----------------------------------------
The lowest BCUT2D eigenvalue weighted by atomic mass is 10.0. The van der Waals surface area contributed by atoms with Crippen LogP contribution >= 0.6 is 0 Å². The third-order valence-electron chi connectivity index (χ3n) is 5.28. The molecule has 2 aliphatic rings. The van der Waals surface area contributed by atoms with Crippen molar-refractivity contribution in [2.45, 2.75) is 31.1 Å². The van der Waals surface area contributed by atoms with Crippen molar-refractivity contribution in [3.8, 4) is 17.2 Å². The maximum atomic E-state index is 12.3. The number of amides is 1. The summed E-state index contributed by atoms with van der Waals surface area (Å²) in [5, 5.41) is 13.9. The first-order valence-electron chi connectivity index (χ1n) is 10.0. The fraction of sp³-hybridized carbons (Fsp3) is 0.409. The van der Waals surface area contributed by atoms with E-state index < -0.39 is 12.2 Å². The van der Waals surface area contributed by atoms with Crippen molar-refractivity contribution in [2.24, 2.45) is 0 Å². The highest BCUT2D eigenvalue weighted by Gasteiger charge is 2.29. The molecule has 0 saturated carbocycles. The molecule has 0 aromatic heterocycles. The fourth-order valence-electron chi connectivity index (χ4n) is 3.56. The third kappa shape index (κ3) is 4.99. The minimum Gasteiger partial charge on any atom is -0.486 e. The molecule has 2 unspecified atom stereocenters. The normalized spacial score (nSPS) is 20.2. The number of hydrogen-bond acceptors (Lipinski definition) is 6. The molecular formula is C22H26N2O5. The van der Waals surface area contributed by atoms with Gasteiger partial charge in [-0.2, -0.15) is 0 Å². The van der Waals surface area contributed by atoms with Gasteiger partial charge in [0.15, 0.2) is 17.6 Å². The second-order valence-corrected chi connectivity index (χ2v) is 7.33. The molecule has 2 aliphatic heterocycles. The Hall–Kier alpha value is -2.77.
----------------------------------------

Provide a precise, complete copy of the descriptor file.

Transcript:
The lowest BCUT2D eigenvalue weighted by atomic mass is 10.0. The van der Waals surface area contributed by atoms with Crippen LogP contribution >= 0.6 is 0 Å². The third-order valence-electron chi connectivity index (χ3n) is 5.28. The molecule has 2 aliphatic rings. The van der Waals surface area contributed by atoms with Crippen molar-refractivity contribution in [2.45, 2.75) is 31.1 Å². The van der Waals surface area contributed by atoms with Crippen molar-refractivity contribution in [3.8, 4) is 17.2 Å². The maximum atomic E-state index is 12.3. The number of amides is 1. The summed E-state index contributed by atoms with van der Waals surface area (Å²) in [5, 5.41) is 13.9. The first-order valence-electron chi connectivity index (χ1n) is 10.0. The fraction of sp³-hybridized carbons (Fsp3) is 0.409. The van der Waals surface area contributed by atoms with E-state index < -0.39 is 12.2 Å². The van der Waals surface area contributed by atoms with Crippen molar-refractivity contribution in [2.24, 2.45) is 0 Å². The highest BCUT2D eigenvalue weighted by Gasteiger charge is 2.29. The molecule has 0 saturated carbocycles. The molecule has 0 aromatic heterocycles. The fourth-order valence-electron chi connectivity index (χ4n) is 3.56. The third kappa shape index (κ3) is 4.99. The minimum Gasteiger partial charge on any atom is -0.486 e. The molecule has 2 unspecified atom stereocenters. The normalized spacial score (nSPS) is 20.2. The number of hydrogen-bond acceptors (Lipinski definition) is 6. The molecular formula is C22H26N2O5. The van der Waals surface area contributed by atoms with Gasteiger partial charge in [-0.2, -0.15) is 0 Å². The van der Waals surface area contributed by atoms with Gasteiger partial charge in [0.15, 0.2) is 17.6 Å². The second-order valence-corrected chi connectivity index (χ2v) is 7.33. The molecule has 2 aliphatic heterocycles. The Hall–Kier alpha value is -2.77.